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Waiting for Superman’ at DPAC

Alex Kilpatrick | Thursday, April 7, 2011

“Waiting for Superman,” which plays at the Debartolo Performing Arts Center this weekend — though certainly not a lighthearted, fun movie — is the must-see documentary of the year. Davis Guggenheim’s highly politicized film analyzes the flaws in the American public school system and received the Audience Award for Best Documentary at the 2010 Sundance Film Festival. Guggenheim is also the director of “An Inconvenient Truth,” the 2006 informative documentary about global warming, and several TV shows, including “Alias,” “24” and “Deadwood.”

The movie keeps the audience on the edge of their seats as it follows the education of five children ranging from kindergarteners to eighth graders in urbanized areas across America, including Washington, D.C., Harlem, the Bronx, Los Angeles and Redwood City, Calif. Viewers watch a moving back-story that presents serious, ambitious students who wish to gain a decent education.

The kids’ hardworking parents are more than determined to give their children an adequate education. They want them to eventually attend college in spite of numerous obstacles in the way. Nakia, six-year-old Bianca’s single mother, has taken pay cuts at her job as a receptionist living in Harlem, but is nonetheless driven to put Bianca through college.

“I don’t care what I have to do. I don’t care how many jobs I have to obtain, but she will go to college,” Nakia said.

As the film quickly shows, charter schools are one of the best options academically for families with financial concerns. Unfortunately, in order to attend smaller, less crowded charter schools with excellent track records, public funds and high standards of curriculum, the students’ parents must enter a random lottery system that has low acceptance rates. The intensity of the cinematography as Guggenheim cuts back and forth between the anxiously awaiting families as the lottery winners are called only heightens the suspense in the theater audience.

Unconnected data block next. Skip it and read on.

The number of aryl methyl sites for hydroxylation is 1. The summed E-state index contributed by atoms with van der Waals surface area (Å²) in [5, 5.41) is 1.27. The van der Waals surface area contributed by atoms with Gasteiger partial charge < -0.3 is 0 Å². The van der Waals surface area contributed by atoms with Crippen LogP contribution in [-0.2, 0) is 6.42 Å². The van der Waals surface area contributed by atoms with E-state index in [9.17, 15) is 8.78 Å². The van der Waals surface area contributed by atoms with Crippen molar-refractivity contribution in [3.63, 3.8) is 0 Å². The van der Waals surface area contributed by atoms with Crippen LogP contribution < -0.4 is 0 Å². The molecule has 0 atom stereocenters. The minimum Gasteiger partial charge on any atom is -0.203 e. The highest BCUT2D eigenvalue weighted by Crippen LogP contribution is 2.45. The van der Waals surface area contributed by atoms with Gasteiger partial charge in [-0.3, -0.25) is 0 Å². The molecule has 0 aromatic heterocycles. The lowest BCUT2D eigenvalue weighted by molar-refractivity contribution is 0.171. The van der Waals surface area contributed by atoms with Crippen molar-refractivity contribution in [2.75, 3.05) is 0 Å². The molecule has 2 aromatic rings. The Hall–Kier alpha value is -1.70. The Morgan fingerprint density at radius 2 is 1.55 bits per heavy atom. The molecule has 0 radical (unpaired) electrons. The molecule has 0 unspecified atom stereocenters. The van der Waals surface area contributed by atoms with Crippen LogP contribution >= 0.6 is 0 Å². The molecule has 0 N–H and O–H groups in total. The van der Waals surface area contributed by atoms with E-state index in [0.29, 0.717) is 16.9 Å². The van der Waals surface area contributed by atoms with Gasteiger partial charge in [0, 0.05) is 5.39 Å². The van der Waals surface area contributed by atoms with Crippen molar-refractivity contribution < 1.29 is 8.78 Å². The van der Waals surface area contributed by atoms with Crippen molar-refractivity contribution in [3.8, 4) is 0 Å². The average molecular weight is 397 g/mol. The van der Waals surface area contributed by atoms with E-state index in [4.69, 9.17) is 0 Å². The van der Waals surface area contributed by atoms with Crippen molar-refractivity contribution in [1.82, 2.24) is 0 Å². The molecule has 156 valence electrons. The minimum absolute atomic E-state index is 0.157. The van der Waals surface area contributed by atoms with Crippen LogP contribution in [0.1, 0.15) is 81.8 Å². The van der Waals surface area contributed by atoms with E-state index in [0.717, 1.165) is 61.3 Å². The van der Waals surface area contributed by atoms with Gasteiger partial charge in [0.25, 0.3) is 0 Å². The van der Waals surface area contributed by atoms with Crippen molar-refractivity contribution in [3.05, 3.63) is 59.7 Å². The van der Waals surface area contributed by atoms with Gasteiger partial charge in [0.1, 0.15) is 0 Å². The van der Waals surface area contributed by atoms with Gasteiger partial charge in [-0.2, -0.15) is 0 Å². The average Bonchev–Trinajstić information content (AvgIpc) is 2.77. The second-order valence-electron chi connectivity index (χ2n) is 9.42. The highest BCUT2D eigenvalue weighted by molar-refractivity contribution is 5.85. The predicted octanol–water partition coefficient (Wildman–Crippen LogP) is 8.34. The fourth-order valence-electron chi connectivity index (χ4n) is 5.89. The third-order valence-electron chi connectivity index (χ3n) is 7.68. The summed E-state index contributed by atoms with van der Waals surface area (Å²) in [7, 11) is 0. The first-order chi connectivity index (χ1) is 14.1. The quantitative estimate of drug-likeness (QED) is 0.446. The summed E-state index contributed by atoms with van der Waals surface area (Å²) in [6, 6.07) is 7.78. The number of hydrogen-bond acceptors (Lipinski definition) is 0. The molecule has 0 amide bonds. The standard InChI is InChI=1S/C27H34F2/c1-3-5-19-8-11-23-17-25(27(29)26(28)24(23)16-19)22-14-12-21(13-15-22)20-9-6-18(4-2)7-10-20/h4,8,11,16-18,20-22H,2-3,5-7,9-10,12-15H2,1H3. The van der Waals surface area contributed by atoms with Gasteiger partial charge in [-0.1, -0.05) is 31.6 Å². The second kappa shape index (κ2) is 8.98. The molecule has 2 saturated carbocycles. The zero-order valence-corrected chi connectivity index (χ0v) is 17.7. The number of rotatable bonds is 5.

The sentimentality of the documentary does not interfere with Guggenheim’s responsibility to depict an accurate portrayal of facts behind America’s successes and failures in the public school system in a way that viewers can easily understand. Along with the narratives of the five families, he displays national statistics in animated clips, presenting national test scores in reading and math, the astronomical dropout rates of public high schools in urban areas and the flaws of the tenure system.

Guggenheim also criticizes the movie’s assumed target audience of upper to middle class Americans. At the film’s beginning, viewers see him driving past several Los Angeles public schools to drop his children off at a private school. He does this to show that many in the audience have sufficient resources to give their young students a private school education, yet do nothing to improve the public education system.

Although Guggenheim presents many failures in the nation’s public education system, he also shows the successes of such leaders as Michelle Rhee, the chancellor of schools in Washington, D.C., who radically persuaded the teachers’ union to exchange tenure for merit-based salaries that could reach sums of approximately $130,000 per year.

Overall, “Waiting for Superman” is an emotional journey for the average movie viewer, but is still worth a watch if only for a better understanding of American public education.

What: “Waiting for Superman”

Where: Debartolo Performing Arts Center

When: Thursday, April 7, 6:30 p.m. and Sunday, April 10, 3 p.m.

How much: $6 regular, $4 seniors, $3 students

Learn more: performingarts.nd.edu